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<jats:sec><jats:title>Objectives</jats:title><jats:p>To understand <jats:italic>how</jats:italic> and <jats:italic>why</jats:italic> effective multi-chronic disease management interventions influence health outcomes in older adults 65 years of age or older.</jats:p></jats:sec><jats:sec><jats:title>Design</jats:title><jats:p>A realist review.</jats:p></jats:sec><jats:sec><jats:title>Data sources</jats:title><jats:p>Electronic databases including Medline and Embase (inception to December 2017); and the grey literature.</jats:p></jats:sec><jats:sec><jats:title>Eligibility criteria for selecting studies</jats:title><jats:p>We considered any studies (ie, experimental quasi-experimental, observational, qualitative and mixed-methods studies) as long as they provided data to explain our programme theories and effectiveness review (published elsewhere) findings. The population of interest was older adults (age ≥65 years) with two or more chronic conditions.</jats:p></jats:sec><jats:sec><jats:title>Analysis</jats:title><jats:p>We used the Realist And MEta-narrative Evidence Syntheses: Evolving Standards (RAMESES) quality and publication criteria for our synthesis aimed at refining our programme theories such that they contained multiple context-mechanism-outcome configurations describing the ways different mechanisms fire to generate outcomes. We created a 3-step synthesis process grounded in meta-ethnography to separate units of data from articles, and to derive explanatory statements across them.</jats:p></jats:sec><jats:sec><jats:title>Results</jats:title><jats:p>106 articles contributed to the analysis. We refined our programme theories to explain multimorbidity management in older adults: (1) care coordination interventions with the best potential for impact are team-based strategies, <jats:italic>disease management</jats:italic> programmes and <jats:italic>case management</jats:italic>; (2) optimised disease prioritisation involves ensuring that clinician work with patients to identify what symptoms are problematic and why, and to explore options that are acceptable to both clinicians and patients and (3) optimised patient self-management is dependent on patients’ capacity for selfcare and to what extent, and establishing what patients need to enable selfcare.</jats:p></jats:sec><jats:sec><jats:title>Conclusions</jats:title><jats:p>To optimise care, both clinical management and patient self-management need to be considered from multiple perspectives (patient, provider and system). To mitigate the complexities of multimorbidity management, patients focus on reducing symptoms and preserving quality of life while providers focus on the condition that most threaten morbidity and mortality.</jats:p></jats:sec><jats:sec><jats:title>PROSPERO registration number</jats:title><jats:p>CRD42014014489.</jats:p></jats:sec>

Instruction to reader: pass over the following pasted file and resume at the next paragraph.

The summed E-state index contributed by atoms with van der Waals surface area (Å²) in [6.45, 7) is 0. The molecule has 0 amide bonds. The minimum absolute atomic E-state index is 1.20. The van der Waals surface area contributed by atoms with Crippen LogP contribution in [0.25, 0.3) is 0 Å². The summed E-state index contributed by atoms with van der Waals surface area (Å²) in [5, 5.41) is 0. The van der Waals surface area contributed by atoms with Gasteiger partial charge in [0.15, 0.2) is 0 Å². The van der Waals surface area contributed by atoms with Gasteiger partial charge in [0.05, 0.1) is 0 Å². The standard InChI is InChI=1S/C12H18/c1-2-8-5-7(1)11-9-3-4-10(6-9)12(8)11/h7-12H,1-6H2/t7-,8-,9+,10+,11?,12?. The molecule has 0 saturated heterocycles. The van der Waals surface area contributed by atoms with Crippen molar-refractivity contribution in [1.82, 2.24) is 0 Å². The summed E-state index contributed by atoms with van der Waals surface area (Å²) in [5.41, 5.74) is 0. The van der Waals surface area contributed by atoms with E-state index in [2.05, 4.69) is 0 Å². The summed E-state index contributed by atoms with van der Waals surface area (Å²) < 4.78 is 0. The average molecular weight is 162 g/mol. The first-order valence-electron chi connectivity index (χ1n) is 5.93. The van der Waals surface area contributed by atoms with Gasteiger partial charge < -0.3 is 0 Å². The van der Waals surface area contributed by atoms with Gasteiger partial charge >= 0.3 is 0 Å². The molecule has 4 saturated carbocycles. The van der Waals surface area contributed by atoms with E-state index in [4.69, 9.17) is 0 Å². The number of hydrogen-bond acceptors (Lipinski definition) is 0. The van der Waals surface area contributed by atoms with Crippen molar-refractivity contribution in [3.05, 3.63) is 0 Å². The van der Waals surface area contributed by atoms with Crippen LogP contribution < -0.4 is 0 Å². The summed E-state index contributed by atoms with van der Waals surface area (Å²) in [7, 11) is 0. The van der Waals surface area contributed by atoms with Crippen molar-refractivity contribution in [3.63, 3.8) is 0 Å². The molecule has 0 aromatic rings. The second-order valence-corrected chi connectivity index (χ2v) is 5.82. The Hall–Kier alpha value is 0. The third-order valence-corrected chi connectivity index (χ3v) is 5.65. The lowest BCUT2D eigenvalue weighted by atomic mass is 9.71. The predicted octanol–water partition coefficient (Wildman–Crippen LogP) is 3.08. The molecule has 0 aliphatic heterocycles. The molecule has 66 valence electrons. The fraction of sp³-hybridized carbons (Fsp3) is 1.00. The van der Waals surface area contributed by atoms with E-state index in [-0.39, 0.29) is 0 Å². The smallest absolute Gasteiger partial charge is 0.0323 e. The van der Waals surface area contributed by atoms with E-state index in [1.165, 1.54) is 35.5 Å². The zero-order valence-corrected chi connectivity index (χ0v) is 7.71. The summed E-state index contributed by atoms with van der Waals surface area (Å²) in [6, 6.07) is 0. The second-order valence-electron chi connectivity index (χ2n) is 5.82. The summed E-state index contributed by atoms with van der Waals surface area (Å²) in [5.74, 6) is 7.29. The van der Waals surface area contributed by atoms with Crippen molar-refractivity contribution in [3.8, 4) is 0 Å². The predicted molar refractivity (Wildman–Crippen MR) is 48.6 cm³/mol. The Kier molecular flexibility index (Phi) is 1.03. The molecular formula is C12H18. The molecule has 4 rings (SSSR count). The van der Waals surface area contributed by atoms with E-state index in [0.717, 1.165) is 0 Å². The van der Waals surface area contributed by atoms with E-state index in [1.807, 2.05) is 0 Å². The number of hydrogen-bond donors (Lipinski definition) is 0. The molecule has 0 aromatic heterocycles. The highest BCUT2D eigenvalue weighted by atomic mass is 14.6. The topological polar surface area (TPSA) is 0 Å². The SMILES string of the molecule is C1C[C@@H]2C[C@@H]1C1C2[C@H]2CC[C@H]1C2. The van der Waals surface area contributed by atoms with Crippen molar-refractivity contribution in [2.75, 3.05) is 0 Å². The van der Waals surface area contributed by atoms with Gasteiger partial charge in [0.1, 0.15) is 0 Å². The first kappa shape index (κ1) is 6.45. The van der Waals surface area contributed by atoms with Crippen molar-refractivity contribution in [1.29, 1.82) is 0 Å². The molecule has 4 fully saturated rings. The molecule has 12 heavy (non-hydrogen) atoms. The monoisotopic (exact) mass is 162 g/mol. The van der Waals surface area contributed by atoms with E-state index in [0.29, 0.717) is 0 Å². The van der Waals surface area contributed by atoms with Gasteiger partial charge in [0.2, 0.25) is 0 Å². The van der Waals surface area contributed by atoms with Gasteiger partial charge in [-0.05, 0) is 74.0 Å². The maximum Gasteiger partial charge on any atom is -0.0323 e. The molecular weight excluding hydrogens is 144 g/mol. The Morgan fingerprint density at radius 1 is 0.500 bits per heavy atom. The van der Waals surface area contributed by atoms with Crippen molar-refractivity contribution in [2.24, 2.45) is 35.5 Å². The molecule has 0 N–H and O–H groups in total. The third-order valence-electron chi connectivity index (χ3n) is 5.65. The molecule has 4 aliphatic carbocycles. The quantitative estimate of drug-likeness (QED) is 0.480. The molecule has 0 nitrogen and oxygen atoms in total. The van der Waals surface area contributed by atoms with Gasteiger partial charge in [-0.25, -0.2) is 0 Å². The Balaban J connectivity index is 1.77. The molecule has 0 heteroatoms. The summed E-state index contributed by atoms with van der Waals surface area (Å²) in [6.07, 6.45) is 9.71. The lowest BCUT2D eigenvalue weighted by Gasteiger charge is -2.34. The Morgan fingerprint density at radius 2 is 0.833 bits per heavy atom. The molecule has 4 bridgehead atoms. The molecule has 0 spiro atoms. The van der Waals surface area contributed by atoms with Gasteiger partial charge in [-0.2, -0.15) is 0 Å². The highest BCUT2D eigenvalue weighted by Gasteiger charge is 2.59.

Original publication

DOI

10.1136/bmjopen-2018-025009

Type

Journal article

Journal

BMJ Open

Publisher

BMJ

Publication Date

04/2019

Volume

9

Pages

e025009 - e025009